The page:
Penn Vet Student Honored for Work with Pennsylvania Game Commission
Wednesday, February 01, 2012
[January 25, 2012; Kennett Square, PA] – On January 23, 2012, Robin Heagy received a commendation for her work with the Pennsylvania Game Commission (PGC). Heagy, a third-year student at the University of Pennsylvania School of Veterinary Medicine (Penn Vet), worked with the PGC from June to December 2011 to create a Wildlife Disease Reference Library. The library was recently posted on the PGC’s website, http://www.pgc.state.pa.us.
The commendation read, in part, “As a result of Robin’s diligence and hard work, at the end of a comparatively short period of time, the Game Commission has a Wildlife Disease Reference Library in finished form, ready and available on the website…The Commission commends Robin for this significant contribution to the health of Pennsylvania’s wildlife resource.”
While Heagy looked to other such reference libraries as models, she was responsible for developing the format of the current PGC online library. “I researched 48 wildlife diseases,” she explains, “and created an information sheet about each one.” The sheets include causes, significance, distribution, transmission and species involved, among other information. “I learned a tremendous amount, and hope that the information compiled will be of value to Pennsylvania residents.”
Heagy, who grew up in Bucks County, PA, has always been interested in wildlife, but it wasn’t until she began working with PGC veterinarian Dr. Walter Cottrell, while an undergrad, that she began to consider a career in veterinary medicine. “Penn Vet, with its One Health initiative, is really great at focusing on the way that wildlife, domestic animals and humans are integrated. Wild animals, domestic animals and even humans can be affected by some of the same diseases. It’s important to understand the role of wildlife in our lives.” Veterinarians, she adds, play a valuable role in monitoring the health of wildlife species and managing their populations.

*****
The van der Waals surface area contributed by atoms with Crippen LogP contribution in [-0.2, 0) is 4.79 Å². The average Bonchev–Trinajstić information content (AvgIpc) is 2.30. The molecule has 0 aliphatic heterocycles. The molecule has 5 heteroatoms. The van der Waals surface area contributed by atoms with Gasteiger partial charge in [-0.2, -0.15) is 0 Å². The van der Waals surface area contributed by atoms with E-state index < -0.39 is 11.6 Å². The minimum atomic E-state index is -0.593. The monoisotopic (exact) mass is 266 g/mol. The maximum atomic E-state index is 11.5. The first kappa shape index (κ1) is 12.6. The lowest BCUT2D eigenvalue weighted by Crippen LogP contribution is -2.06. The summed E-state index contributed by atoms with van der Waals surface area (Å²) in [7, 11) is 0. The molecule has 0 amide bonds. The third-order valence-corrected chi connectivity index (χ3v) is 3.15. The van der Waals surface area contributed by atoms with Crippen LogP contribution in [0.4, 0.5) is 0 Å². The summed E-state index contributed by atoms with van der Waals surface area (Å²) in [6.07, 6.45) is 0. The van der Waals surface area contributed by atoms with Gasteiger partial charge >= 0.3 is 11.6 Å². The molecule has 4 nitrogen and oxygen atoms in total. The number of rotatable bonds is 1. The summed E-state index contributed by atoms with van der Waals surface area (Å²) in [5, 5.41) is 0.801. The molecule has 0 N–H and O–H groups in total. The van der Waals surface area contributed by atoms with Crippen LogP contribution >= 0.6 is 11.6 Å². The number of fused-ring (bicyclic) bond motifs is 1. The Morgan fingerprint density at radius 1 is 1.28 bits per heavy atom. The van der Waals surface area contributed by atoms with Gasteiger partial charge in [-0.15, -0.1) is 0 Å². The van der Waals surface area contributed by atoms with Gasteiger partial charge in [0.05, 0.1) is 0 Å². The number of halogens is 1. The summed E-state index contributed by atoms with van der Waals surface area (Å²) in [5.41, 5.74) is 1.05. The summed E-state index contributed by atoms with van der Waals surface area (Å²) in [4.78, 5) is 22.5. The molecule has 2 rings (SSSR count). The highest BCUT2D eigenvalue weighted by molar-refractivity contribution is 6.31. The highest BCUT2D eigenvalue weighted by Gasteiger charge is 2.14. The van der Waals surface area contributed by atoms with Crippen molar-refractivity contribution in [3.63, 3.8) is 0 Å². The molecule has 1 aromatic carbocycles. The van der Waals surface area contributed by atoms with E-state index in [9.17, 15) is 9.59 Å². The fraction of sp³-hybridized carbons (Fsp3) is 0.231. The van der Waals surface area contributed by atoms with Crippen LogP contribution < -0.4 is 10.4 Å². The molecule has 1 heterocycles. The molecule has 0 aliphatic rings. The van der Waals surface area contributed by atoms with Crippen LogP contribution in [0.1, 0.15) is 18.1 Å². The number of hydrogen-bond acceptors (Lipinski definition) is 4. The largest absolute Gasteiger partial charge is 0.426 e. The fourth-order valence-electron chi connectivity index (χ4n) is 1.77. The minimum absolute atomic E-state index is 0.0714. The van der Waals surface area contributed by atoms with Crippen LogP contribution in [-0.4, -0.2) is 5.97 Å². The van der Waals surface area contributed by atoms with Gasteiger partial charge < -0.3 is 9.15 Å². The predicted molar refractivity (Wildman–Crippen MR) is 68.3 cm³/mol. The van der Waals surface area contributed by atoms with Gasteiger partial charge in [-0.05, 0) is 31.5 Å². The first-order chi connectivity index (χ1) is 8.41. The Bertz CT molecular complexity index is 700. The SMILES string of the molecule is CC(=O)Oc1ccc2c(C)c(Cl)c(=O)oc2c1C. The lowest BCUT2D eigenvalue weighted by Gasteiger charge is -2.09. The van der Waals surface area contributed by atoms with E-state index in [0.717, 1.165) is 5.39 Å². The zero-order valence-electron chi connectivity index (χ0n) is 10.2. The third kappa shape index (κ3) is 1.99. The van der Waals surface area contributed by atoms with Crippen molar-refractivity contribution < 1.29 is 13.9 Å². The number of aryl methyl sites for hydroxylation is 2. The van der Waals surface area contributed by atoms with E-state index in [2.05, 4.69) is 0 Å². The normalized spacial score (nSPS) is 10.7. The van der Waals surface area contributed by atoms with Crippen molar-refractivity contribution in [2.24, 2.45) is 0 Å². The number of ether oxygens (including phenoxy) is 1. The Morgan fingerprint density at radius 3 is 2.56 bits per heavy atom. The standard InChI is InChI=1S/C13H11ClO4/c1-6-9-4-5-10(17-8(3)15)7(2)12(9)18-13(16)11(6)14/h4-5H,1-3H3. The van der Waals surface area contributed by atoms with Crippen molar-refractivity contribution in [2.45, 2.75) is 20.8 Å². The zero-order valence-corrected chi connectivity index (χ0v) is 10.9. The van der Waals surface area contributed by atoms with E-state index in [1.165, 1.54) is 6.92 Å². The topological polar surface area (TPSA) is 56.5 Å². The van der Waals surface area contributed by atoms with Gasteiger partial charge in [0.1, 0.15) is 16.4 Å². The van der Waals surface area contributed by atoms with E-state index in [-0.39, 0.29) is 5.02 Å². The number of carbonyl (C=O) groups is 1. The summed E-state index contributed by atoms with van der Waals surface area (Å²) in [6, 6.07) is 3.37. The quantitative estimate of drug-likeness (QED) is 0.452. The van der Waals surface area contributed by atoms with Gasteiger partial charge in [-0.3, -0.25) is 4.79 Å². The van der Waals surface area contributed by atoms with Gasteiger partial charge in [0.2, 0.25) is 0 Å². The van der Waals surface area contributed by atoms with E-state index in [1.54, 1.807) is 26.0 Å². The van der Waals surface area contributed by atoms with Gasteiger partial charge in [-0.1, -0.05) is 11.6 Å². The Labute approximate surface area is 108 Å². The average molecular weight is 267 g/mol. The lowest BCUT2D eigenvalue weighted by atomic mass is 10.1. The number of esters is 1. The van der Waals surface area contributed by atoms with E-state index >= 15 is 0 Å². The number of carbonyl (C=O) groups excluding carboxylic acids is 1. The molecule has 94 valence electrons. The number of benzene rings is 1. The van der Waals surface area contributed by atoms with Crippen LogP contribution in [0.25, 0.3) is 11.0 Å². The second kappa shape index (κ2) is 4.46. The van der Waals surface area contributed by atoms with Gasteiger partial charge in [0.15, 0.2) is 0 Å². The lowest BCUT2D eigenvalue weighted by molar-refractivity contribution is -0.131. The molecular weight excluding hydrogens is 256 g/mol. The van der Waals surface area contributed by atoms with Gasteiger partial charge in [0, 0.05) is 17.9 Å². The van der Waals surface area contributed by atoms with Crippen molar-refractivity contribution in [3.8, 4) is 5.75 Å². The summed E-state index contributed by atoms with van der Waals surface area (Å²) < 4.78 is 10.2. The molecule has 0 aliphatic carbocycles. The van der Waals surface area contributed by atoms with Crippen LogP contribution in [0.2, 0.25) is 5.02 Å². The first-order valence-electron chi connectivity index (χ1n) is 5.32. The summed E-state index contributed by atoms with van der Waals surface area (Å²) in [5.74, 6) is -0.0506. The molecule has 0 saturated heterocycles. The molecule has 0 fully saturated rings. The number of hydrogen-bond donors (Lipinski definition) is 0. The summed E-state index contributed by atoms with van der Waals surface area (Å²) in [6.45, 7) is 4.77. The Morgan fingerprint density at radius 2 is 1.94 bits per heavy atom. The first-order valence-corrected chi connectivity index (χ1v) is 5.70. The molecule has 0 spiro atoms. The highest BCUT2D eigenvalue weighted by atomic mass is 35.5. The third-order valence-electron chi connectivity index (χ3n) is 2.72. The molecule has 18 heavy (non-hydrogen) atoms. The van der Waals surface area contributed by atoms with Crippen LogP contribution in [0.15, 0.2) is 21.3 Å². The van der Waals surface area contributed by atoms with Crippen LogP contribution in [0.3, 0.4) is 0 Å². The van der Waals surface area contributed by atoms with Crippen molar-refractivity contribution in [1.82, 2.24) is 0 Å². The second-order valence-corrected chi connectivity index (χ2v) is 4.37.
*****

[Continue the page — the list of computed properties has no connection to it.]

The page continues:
“It is not every day that we are able to acknowledge the contributions of an employee that will potentially benefit all wildlife species, virtually all members of the Game Commission family, and all citizens of the Commonwealth that value wildlife,” said Dr. Cottrell of Heagy.
Prior to her work with the PGC, Heagy’s background was primarily in mammalian disease, though she has recently been intrigued by poultry medicine because similar diseases impact both poultry and wild bird populations. She plans to pursue a career in wildlife medicine, and has three externships in various parts of the country lined up for her final year of veterinary school.
Penn's School of Veterinary Medicine is one of the world's premier veterinary schools. Founded in 1884, the School was built on the concept of Many Species, One Medicine. The birthplace of veterinary specialties, the School serves a distinctly diverse array of animal patients, from pets to horses to farm animals at our two campuses. In Philadelphia, on Penn's campus, are the Matthew J. Ryan Veterinary Hospital for companion animals, as well as classrooms, laboratories and the School's administrative offices. The large-animal facility, New Bolton Center, in Kennett Square, Pa., encompasses hospital facilities for the care of horses and food animals as well as diagnostic laboratories serving the agriculture industry. The School has successfully integrated scholarship and scientific discovery with all aspects of veterinary medical education.
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